In two weeks there's a major event coming up that you want to look great for. Unfortunately, you're not quite "there." There's no easy way to lose weight, and the things you've been doing have resulted in weight gain or no results. Weight loss comes down to one simple fact: Create a caloric deficit. A pound of fat is made up of 3,500 calories. A healthy weight loss is one to two pounds a week, or a caloric deficit of 3,500 to 7,000 calories a week. That's a caloric loss of 500 to 1,000 a day.
Set a goal. Setting a realistic goal will make it simpler to stay focused and on track in the next two weeks. Four pounds in two weeks will take lots of discipline and commitment, but it is an achievable goal--unlike 15 pounds.
Learn your TDEE. Total Daily Energy Expenditure is the amount of calories you burn per day. Create a caloric defict from this value. To figure out this number you must first calculate your Basal Metabolic Rate or BMR, the rate at which your body naturally burns calories.
The formula for men is: 66 + (13.7 X weight in kg) + (5 X height in cm) – (6.8 X age)
The formula for women is: 655 + (9.6 X weight in kg) + (1.8 X height in cm) – (4.7 X age)
To get the TDEE, multiply by an activity factor. For sedentary people, with little to no exercise, it's 1.2; Lightly active, exercising one to three days,1.375; Moderately active, exercising six or seven days a week, 1.55; Very active, exercising every day and sometimes twice a day, 1.725.
Start keeping track. You must stick to your allotted calories each day in order to reach your goal in two weeks. Write down everything you eat each day, even the small "tastes" that can really add up.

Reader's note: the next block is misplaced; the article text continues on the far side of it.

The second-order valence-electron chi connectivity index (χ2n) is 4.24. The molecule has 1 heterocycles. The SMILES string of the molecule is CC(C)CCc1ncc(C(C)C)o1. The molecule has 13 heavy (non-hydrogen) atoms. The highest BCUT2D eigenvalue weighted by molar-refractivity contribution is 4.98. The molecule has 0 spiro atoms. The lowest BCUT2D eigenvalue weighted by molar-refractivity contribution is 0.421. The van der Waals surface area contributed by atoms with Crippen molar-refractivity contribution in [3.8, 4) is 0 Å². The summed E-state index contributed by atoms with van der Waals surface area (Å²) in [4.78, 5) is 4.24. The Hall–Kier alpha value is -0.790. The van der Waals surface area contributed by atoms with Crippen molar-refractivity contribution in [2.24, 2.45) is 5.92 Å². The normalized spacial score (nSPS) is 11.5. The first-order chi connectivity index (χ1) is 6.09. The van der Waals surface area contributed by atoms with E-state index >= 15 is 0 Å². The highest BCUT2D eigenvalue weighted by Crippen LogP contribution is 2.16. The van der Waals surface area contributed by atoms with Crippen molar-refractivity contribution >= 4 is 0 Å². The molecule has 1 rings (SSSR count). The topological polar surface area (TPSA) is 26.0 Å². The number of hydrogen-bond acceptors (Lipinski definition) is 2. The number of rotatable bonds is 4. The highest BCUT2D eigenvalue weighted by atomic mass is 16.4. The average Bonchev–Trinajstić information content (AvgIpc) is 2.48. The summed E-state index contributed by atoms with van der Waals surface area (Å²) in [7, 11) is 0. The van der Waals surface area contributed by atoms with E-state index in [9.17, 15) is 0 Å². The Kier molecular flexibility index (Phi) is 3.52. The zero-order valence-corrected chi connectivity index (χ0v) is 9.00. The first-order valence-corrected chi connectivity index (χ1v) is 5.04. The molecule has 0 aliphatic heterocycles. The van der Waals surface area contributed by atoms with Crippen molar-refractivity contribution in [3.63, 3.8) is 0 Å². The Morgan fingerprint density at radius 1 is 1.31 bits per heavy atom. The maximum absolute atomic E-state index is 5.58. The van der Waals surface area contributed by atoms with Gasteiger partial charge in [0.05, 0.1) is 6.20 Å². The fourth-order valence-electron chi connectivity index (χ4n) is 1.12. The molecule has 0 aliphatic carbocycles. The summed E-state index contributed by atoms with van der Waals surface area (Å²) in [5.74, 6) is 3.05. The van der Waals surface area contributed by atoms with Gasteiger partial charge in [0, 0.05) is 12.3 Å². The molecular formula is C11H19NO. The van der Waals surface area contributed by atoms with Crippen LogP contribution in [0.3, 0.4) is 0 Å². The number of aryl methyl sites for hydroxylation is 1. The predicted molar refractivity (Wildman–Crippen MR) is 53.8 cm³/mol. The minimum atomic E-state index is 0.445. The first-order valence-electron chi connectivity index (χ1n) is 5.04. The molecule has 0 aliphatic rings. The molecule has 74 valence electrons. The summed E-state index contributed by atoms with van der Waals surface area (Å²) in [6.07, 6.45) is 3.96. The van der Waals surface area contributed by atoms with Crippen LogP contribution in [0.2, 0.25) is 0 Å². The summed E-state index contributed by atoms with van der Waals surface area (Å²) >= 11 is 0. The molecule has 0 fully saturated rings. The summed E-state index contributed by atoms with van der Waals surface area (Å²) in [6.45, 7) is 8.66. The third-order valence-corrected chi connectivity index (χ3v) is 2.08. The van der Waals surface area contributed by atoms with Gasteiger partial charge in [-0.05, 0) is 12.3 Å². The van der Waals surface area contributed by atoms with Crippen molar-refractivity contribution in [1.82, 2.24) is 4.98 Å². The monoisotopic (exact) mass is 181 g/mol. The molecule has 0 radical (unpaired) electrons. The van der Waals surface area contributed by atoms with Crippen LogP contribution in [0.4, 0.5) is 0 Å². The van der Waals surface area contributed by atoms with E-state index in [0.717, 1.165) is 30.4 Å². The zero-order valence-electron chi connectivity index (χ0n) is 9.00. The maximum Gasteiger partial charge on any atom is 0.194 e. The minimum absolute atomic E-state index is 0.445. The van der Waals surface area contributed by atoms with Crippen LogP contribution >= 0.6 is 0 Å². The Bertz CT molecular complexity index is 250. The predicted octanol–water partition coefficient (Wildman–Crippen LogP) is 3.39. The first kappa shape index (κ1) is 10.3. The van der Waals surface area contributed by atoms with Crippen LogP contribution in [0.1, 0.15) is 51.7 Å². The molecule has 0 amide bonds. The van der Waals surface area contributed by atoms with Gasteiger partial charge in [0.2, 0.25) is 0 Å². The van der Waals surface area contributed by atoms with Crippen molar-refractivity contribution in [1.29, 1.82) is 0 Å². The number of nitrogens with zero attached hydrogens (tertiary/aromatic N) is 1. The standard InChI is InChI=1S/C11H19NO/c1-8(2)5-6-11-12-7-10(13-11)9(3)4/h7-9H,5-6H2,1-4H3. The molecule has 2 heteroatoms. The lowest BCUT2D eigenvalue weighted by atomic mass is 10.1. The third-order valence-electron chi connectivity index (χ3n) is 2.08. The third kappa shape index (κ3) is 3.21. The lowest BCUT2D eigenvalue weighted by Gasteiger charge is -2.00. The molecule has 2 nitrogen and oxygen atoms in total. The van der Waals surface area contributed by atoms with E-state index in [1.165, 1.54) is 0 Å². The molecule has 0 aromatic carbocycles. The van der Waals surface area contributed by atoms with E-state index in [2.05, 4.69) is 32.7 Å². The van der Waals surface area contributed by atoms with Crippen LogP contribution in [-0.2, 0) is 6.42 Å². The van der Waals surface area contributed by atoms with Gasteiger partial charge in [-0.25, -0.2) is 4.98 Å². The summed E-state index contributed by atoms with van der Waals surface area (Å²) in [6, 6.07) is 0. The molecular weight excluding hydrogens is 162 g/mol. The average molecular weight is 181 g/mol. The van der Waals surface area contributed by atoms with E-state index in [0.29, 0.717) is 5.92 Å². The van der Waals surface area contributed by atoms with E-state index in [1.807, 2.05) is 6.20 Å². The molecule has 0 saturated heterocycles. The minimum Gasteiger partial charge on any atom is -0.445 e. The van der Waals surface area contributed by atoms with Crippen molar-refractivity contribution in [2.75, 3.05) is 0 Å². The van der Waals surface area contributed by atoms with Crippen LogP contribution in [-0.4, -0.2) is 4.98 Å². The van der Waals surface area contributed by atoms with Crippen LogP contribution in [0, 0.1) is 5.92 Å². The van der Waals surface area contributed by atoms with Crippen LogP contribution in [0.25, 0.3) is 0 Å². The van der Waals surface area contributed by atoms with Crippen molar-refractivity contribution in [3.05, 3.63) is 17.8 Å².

Eat more often. Eating five or six small meals a day will help to keep your appetite under control and prevent any binge eating at meals. Start your day with breakfast, mid-morning snack, lunch, mid-afternoon snack and dinner. You should be eating something healthy every three hours.
Drink more water. Dehydration can actually cause your body to retain water, which gives you a bloated look. Drinking glasses of water before a meal helps to decrease hunger, and according to research at Virginia Tech, can also increase your metabolism for a brief period of time.
Get moving. Start being more active to burn more calories. The American College of Sports Medicine recommends that a healthy adult should be doing at least 90 minutes of cardio activity a week.
Go for a 20 minute jog or walk first thing in the morning to set a healthy tone for the day.
If you are new to working out, go to your gym and see about a complimentary personal training session to get you more familiar with exercise.
When grocery shopping, stick to the outer aisles, which contain the healthier food options.
Before starting a new diet or workout program you should consult your doctor first.